Ecology of Somniosus microcephalus
 
Main Ref. Compagno, L.J.V., D.A. Ebert and M.J. Smale, 1989
Distribution
Marine - Neritic
  • supra-littoral zone
  • littoral zone
  • sublittoral zone
Marine - Oceanic
  • epipelagic
  • mesopelagic
  • epipelagic
  • abyssopelagic
  • hadopelagic
Brackishwater
  • estuaries/lagoons/brackish seas
  • mangroves
  • marshes/swamps
Freshwater
  • rivers/streams
  • lakes/ponds
  • caves
  • exclusively in caves
Highighted items on the list are where Somniosus microcephalus may be found.
Remarks Reported abundant on continental and insular shelves and upper slopes down to at least 1,200 m (Ref. 247) and recorded to as deep as 2,200 m (Ref. 55584) on theh Mid-Atlantic Ridge (Ref. 119696). Epibenthic-pelagic (Ref. 58426). In the Arctic and boreal Atlantic, it occurs inshore in the intertidal and at the surface in shallow bays and river mouths during colder months, retreating to depths of 180-550 m when the temperature rises (Ref. 247). Feeds on pelagic and bottom fishes (herring, spiny eels, Atlantic salmon, Arctic char, smelt, gadoids including cod, ling, pollock and haddock, capelin, redfish, sculpins, lumpfish, Atlantic halibut, Greenland halibut, wolf-fish, redfish (Sebastes) and skates and their egg cases (Ref. 247, 5951), marine mammals, seals (common prey and possibly taken alive) and small cetaceans (most probably mostly as carrion), sea birds, squids, crabs, amphipods, marine snails, brittle stars, sea urchins, and jellyfish. Known to voraciously devour carrion and offal from whaling, sealing and fishing operations (Ref. 247, 58240).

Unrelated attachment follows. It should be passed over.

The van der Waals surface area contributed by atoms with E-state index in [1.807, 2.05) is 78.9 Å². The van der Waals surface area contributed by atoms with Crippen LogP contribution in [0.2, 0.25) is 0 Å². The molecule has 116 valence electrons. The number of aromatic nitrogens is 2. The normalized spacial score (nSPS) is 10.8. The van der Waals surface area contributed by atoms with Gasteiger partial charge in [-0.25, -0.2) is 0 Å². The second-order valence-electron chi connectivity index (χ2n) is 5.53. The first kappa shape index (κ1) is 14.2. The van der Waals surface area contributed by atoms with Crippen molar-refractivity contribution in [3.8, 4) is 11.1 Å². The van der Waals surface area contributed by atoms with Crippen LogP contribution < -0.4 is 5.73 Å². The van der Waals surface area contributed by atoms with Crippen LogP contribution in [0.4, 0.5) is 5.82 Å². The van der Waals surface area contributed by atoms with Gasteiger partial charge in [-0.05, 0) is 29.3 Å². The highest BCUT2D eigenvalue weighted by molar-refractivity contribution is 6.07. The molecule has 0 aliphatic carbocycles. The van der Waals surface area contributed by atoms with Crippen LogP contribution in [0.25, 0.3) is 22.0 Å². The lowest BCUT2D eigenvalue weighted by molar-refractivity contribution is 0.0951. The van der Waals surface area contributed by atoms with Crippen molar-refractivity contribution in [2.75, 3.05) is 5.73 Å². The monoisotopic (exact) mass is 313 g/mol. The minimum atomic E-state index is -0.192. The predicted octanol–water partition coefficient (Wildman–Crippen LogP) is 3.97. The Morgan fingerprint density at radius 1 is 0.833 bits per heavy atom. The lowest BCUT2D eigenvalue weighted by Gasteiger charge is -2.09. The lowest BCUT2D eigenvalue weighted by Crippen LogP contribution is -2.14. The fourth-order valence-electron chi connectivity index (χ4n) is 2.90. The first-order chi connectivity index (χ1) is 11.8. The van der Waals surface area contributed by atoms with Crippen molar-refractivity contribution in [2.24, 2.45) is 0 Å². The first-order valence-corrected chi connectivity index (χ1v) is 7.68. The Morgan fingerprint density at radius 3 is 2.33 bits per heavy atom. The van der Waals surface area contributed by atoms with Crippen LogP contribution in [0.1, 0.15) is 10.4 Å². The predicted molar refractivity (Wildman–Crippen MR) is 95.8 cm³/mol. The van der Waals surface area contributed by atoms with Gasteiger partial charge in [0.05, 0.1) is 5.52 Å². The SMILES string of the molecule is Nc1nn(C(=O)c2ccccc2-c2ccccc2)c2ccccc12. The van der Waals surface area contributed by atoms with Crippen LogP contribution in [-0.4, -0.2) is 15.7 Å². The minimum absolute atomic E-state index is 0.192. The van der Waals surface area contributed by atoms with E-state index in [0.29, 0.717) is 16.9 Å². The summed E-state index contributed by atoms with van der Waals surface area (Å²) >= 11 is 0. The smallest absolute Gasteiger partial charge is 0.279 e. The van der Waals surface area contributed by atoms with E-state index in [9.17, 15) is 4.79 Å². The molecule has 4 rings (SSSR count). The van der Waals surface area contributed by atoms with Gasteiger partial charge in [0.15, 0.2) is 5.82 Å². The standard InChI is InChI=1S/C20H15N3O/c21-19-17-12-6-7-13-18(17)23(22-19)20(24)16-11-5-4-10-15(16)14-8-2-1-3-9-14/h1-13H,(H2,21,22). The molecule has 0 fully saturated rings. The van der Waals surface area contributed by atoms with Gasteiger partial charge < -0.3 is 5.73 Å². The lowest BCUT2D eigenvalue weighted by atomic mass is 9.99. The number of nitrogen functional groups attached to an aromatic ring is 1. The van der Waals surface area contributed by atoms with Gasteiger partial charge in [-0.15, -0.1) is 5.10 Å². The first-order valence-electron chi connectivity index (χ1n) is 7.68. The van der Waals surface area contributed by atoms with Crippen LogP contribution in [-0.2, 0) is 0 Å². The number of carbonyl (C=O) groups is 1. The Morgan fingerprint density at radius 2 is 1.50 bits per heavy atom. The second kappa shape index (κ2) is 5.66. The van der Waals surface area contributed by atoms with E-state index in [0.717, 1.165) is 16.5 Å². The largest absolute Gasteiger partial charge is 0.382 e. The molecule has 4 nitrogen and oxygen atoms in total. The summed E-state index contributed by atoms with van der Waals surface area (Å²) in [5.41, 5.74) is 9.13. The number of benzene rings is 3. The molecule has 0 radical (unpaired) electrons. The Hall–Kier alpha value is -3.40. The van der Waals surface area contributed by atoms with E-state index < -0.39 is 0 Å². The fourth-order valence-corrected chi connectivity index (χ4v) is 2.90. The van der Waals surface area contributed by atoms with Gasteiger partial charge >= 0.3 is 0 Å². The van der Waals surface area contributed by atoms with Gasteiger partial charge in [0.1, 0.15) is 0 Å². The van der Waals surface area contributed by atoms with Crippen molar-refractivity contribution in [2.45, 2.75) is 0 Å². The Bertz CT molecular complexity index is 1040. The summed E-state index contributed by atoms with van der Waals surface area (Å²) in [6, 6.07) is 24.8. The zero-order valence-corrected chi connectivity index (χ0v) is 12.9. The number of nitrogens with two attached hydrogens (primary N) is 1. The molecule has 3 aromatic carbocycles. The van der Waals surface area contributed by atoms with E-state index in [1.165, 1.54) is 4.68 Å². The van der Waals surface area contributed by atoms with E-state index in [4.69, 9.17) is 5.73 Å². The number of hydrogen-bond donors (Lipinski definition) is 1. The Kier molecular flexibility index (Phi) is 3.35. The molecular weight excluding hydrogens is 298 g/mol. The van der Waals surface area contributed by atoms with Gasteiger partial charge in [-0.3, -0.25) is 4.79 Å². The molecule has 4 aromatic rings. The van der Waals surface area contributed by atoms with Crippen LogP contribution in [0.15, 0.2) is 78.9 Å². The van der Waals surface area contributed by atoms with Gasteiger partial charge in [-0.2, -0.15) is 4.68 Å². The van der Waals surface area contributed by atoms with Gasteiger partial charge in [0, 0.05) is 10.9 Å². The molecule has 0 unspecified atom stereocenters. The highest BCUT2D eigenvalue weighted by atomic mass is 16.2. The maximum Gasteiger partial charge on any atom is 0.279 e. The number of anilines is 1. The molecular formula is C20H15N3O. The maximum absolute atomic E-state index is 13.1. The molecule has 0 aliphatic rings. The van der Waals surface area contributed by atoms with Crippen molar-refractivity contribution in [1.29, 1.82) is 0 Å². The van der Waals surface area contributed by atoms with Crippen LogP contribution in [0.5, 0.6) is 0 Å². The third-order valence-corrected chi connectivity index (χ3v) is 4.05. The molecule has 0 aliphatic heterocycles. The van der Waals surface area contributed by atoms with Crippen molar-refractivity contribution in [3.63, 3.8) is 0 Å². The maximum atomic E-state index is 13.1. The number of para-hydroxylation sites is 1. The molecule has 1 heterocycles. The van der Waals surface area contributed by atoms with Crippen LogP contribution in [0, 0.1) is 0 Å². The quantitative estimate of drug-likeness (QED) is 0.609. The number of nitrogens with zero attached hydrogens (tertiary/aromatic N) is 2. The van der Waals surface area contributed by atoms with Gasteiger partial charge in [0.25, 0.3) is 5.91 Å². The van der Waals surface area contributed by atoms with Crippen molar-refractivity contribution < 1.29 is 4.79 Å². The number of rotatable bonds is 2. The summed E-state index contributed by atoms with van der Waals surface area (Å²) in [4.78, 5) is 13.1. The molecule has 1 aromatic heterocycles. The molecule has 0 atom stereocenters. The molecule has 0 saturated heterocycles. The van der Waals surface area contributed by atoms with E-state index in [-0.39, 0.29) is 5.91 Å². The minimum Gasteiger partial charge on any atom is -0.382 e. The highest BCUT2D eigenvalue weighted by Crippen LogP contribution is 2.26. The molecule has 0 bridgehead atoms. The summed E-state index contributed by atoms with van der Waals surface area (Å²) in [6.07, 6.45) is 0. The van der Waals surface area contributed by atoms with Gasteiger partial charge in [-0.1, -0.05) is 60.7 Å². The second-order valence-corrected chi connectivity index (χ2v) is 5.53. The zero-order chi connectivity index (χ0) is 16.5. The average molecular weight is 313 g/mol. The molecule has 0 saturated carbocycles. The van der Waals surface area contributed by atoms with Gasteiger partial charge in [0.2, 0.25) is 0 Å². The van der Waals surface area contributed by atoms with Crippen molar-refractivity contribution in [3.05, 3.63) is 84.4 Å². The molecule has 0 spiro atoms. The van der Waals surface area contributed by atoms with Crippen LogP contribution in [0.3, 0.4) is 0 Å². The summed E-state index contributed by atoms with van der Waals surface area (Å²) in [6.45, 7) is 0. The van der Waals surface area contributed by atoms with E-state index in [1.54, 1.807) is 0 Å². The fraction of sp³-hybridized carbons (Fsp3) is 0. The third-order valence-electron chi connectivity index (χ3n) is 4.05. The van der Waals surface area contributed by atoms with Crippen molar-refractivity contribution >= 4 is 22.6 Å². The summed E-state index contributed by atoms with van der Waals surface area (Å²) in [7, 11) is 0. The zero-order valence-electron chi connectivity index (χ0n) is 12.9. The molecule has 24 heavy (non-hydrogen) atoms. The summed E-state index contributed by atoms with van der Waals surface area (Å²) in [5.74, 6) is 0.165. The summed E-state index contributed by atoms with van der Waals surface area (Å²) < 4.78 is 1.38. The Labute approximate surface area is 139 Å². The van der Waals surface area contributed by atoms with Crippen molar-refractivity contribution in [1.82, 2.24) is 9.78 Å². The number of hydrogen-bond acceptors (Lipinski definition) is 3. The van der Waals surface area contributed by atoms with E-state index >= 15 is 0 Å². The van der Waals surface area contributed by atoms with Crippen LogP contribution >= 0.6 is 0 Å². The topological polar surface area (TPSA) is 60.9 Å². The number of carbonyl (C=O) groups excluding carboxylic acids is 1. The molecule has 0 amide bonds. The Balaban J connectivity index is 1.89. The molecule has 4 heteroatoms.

Substrate

Substrate
Substrate Ref.
Special habitats
Special habitats Ref.

Associations

Ref. Scott, W.B. and M.G. Scott, 1988
Associations parasitism;
Associated with
Association remarks Petromyzon marinus was reported to have been attached to S. microcephalus (Ref. 58185). Ommatokoita elongata (copepod) is a parasite of the species, attached to the cornea of its eye. Usually only one copepod on each eye and these are highly conspicuous and may be luminescent. The relationship was speculated to be mutualistic and beneficial with the copepods serving as lures to bring preys in proximity of their host (field observations necessary to confirm this parasite's role) (Ref. 247, 5951).
Parasitism outside host (attached to the skin) inside host (cornea)

Feeding

Feeding type mainly animals (troph. 2.8 and up)
Feeding type ref Compagno, L.J.V., D.A. Ebert and M.J. Smale, 1989
Feeding habit hunting macrofauna (predator)
Feeding habit ref
Trophic level(s)
Original sample Unfished population Remark
Estimation method Troph s.e. Troph s.e.
From diet composition 4.22 0.57 4.14 0.53 Troph of juv./adults from 1 study.
Ref. Cort├ęs, E., 1999
From individual food items 4.31 0.69 Trophic level estimated from a number of food items using a randomized resampling routine.
(e.g. 346)
(e.g. cnidaria)
Entered by Sa-a, Pascualita on 09.16.99
Modified by Capuli, Estelita Emily on 03.26.19
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